33. 34. 5. Metacognition <ul><li>A team needs to monitor itself during ongoing task performance </li></ul><ul><li>To determine whether and when it is running into difficulty </li></ul><ul><li>Predict consequences of the difficulty </li></ul><ul><li>Determine when and how it needs to shift its strategies e.g. Police at riot situation </li></ul>
  34. 35. Methods to Elicit and Represent Metacognition
  35. 36. Mission Simulation (Klein) To solicit knowledge of self-monitoring or metacognition <ul><ul><li>Bootstrapping to create a mission simulation </li></ul></ul><ul><ul><li>Asking team members to perform mission </li></ul></ul><ul><ul><li>Observing how team members recognize and collect more information about critical incidents </li></ul></ul><ul><ul><li>Conducting individual interviews with each team member to analyze the video-recording </li></ul></ul><ul><ul><li>Analyzing gaps in team agreement </li></ul></ul>
  36. 37. Representing Team CTA Results
  37. 38. Methods for Representing Team CTA Results <ul><li>Dealing with the ‘Envisioned World Problem’ (Woods, in press) </li></ul><ul><ul><li>Creating prototypes and simulations to gauge how team CTA would impact the future </li></ul></ul><ul><ul><li>Iterative testing </li></ul></ul>World Team CTA Prototypes of Changed World
  38. 39. Limitations / Challenges in Applying Team CTA Methods
  39. 40. Challenges in Applying Team CTA Methods <ul><li>Knowledge elicitation </li></ul><ul><ul><li>Knowledge is internalized and even experts find it hard to verbalize it </li></ul></ul><ul><ul><li>Retrospective account of work may differ from reality </li></ul></ul><ul><li>Capturing dynamism </li></ul><ul><ul><li>In many cases, team strategies differ vastly from one situation to another </li></ul></ul><ul><ul><li>Generalizing based on a few situations may be inappropriate </li></ul></ul>
  40. 41. Summary <ul><li>Team CTA is critical to obtain a holistic (both overt and covert tasks) view of human work </li></ul><ul><li>Teams are intelligent entities with 5 key cognitive processes (Klein) </li></ul><ul><ul><li>Shared mental models </li></ul></ul><ul><ul><li>Control of attention </li></ul></ul><ul><ul><li>Shared situation awareness </li></ul></ul><ul><ul><li>Application of strategies to make decisions, solve problems and plan </li></ul></ul><ul><ul><li>Metacognition </li></ul></ul>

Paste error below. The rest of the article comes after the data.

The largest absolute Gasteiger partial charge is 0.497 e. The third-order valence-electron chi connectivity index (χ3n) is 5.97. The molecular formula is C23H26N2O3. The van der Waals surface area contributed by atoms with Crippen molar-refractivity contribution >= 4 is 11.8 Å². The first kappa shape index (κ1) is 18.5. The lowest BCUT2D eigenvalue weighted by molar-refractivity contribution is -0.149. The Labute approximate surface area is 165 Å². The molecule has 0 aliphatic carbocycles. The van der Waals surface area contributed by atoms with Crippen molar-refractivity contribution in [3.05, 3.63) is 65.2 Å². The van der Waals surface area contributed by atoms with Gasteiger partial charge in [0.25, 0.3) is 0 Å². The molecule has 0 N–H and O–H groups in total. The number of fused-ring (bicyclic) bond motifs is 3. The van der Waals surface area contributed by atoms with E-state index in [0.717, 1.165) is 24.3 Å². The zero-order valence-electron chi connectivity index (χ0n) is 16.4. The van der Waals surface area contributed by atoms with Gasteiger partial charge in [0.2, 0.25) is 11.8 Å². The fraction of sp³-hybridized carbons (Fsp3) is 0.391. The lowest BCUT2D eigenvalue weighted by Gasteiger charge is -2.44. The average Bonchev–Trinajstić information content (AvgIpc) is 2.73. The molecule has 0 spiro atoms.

41. 42. Summary <ul><li>The 5 key processes can be spread over 2 types of team knowledge </li></ul><ul><ul><li>Pre-task knowledge </li></ul></ul><ul><ul><li>Dynamic Knowledge </li></ul></ul><ul><li>Team CTA Methods should aim at eliciting team knowledge of these 5 processes </li></ul>
  42. 43. Summary <ul><li>Team CTA can yield significant performance improvement of teams by: </li></ul><ul><ul><li>Restructuring and Resizing the team </li></ul></ul><ul><ul><li>Designing better: </li></ul></ul><ul><ul><ul><li>Information technology </li></ul></ul></ul><ul><ul><ul><li>Information management strategies </li></ul></ul></ul><ul><ul><ul><li>Human-computer interfaces </li></ul></ul></ul><ul><ul><ul><li>Decision support systems and Communication </li></ul></ul></ul><ul><ul><li>Developing methods for team training and selection </li></ul></ul>
  43. 44. References <ul><li>Gary Klein </li></ul><ul><ul><li>Cognitive Task Analysis of Teams (1995) </li></ul></ul><ul><li>Cannon-Bowers, Sales, Baker </li></ul><ul><ul><li>Analyzing knowledge requirements in team tasks </li></ul></ul><ul><ul><li>Shared Mental Models in Expert Team Decision Making (1993) </li></ul></ul><ul><li>Hoffman, R.R. </li></ul><ul><ul><li>Use of Critical Incidents to Elicit Knowledge (1995) </li></ul></ul><ul><li>Oransu, J. </li></ul><ul><ul><li>Shared Mental Models and Crew Performance (1990) </li></ul></ul><ul><li>Coury, B.G., Motte,S., & Seiford, L.M. </li></ul><ul><ul><li>Capturing and representing decision processes in the design of an information system </li></ul></ul><ul><li>Muniz, E.J., Stout, R.J., Bowers & Salas </li></ul><ul><ul><li>A methodology for measuring team situation awareness: Situation Awareness Linked Indicators Adapted to Novel Tasks (SALIANT) (1998) </li></ul></ul><ul><li>Woods, D.D. & Hollnagel, E. </li></ul><ul><ul><li>Mapping cognitive demands in complex problem solving worlds (1987) </li></ul></ul>
  44. 45. Questions ?
  45. 46. Cognitive Task Analysis of Teams Thank You !